Saturday, December 16, 2000

Donn Downey

An icon of Canadian rock

Played bass for Loverboy, the highly commercial band that hit it big in the 1980s

TORONTO — The family and friends of Loverboy bassist Scott Smith have abandoned their search for the musician who was swept off the deck of his sailboat, the Sea Major, in rough water near the Golden Gate Bridge on Nov. 30.

The San Francisco Coast Guard ended its search on Dec. 1, but the family launched a private search that continued until last Saturday afternoon.

Mr. Smith, 45, an experienced sailor, was not wearing a life jacket when an eight-metre wave hurled him into the Pacific. The temperature of the water was 11 degrees.

Also on board were his girlfriend, Yvonne Mayotte, and his friend, William Ellis. They were sailing from Vancouver to a marina just south of Los Angeles.

The group's lead singer, Mike Reno, said in a prepared statement released on Thursday that hope had been all but abandoned.

"With a sad heart we write this to all who loved Scott Smith. Although every effort was made to find and save our soul mate, he was not found. …

"This is a time of great sadness for all of us in Loverboy, his family, friends and all that knew him."

He added that, with Mr. Smith still missing at sea, "it is extremely hard to find any sense of closure at this time.

"We are all trying to come to terms with this tragedy," Mr. Reno said. "With your love and prayers, we will slowly heal."

Family and friends will hold a private ceremony this weekend at an undisclosed location. Fans may call toll-free to 1-888-829-8811 to leave condolence messages for the band and Mr. Smith's family.

Mr. Smith is not legally dead because his body has not been recovered. His family must petition the court to get a death certficate. The group's publicist, Gail Lagden, said the family was taking the appropriate steps.

Loverboy was a group with no pretensions. It was a commercial, hard-rock band that was close to the hottest thing in Canadian pop music back in the 1980s.

The Vancouver-based group — Paul Dean, guitar; Doug Johnson, keyboad; Matt Frenette, drums, Mr. Reno and Mr. Smith — hit it big with such songs as Turn Me Loose and Working for the Weekend, selling more than 23 million records.

The beginnings of Loverboy date back to 1978 when Mr. Dean and Mr. Reno — who were both broke — started auditioning other musicians in Calgary. They put together a group that did not include Mr. Smith and it toured for about two years. Mr. Smith signed on in 1980 and Loverboy started recording.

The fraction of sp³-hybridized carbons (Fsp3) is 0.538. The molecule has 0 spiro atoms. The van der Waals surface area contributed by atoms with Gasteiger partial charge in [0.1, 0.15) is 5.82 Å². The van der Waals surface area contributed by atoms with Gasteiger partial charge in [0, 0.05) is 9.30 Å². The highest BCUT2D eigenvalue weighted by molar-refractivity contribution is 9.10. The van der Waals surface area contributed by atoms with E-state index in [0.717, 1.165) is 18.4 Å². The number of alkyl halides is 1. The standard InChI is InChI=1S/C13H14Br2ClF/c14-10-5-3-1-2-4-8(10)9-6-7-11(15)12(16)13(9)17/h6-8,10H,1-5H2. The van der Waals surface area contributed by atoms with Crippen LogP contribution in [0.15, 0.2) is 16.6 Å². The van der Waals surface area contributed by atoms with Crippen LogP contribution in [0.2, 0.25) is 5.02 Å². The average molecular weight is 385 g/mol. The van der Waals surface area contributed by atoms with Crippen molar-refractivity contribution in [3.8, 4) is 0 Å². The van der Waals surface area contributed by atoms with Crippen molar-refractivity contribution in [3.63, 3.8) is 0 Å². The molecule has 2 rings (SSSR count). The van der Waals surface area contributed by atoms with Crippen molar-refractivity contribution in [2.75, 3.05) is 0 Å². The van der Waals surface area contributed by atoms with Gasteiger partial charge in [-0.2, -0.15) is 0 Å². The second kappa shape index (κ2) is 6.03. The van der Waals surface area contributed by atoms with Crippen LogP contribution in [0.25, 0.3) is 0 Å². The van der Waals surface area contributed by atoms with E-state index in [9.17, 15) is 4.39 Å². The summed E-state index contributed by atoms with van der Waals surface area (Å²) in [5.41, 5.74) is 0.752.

They hit pay dirt at the 1982 Juno Awards, winning six awards, including those for best composer, best album, best single and even best engineer.

The group worked hard for several years, spearheading a Canadian invasion into the U.S. market. They toured the major cities in the United States, once going on the road for 14 months without a break. They chose to grab the moment, subscribing to the words of Mr. Dean, who was quoted as saying, "Get it when you can."

The moment passed and the band stopped recording in the late 1980s. Seattle grunge music was in vogue and Loverboy was exhausted from its time on the road, said their publicist, Gail Lagden.

In 1988, the band disbanded. Mr. Smith went on to play in Dangerous, a short-lived band fronted by Mr. Reno and former Headpins guitarist Brian (Too Loud) McLeod. He had a short stint in radio as the late-night DJ at CFOX radio station in Vancouver.

The Vancouver Sun reported that he was known to stray from the format, broadcasting live from the backstage party at a Def Leppard concert in Spokane and interviewing prostitutes he'd invited in off the street corner outside the station.

Loverboy reunited in 1993, playing smaller venues across North America.

In 1998, the band played 90 concerts and earned $1.5-million in concert revenue. This year they did 50 shows, earning between $17,500 to $25,000 (U.S.) per show.

Loverboy last appeared at a concert on the weekend of Nov. 25 at the Commodore Ballroom in Vancouver. It was billed as Loverboy and Friends and collected $62,000 for juvenile diabetes. Without Mr. Smith, the band cancelled several tour dates this month.

"We do not know what the future will bring as a band, but we remain together in everything we do," Mr. Reno said. Mr. Smith, who lived in the Vancouver suburb of Maple Ridge, leaves two sons — Spencer, 17, and Brandon, 15 — and his estranged wife, Donna Smith.

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Created: December 18, 2000
Last modified: January 19, 2001
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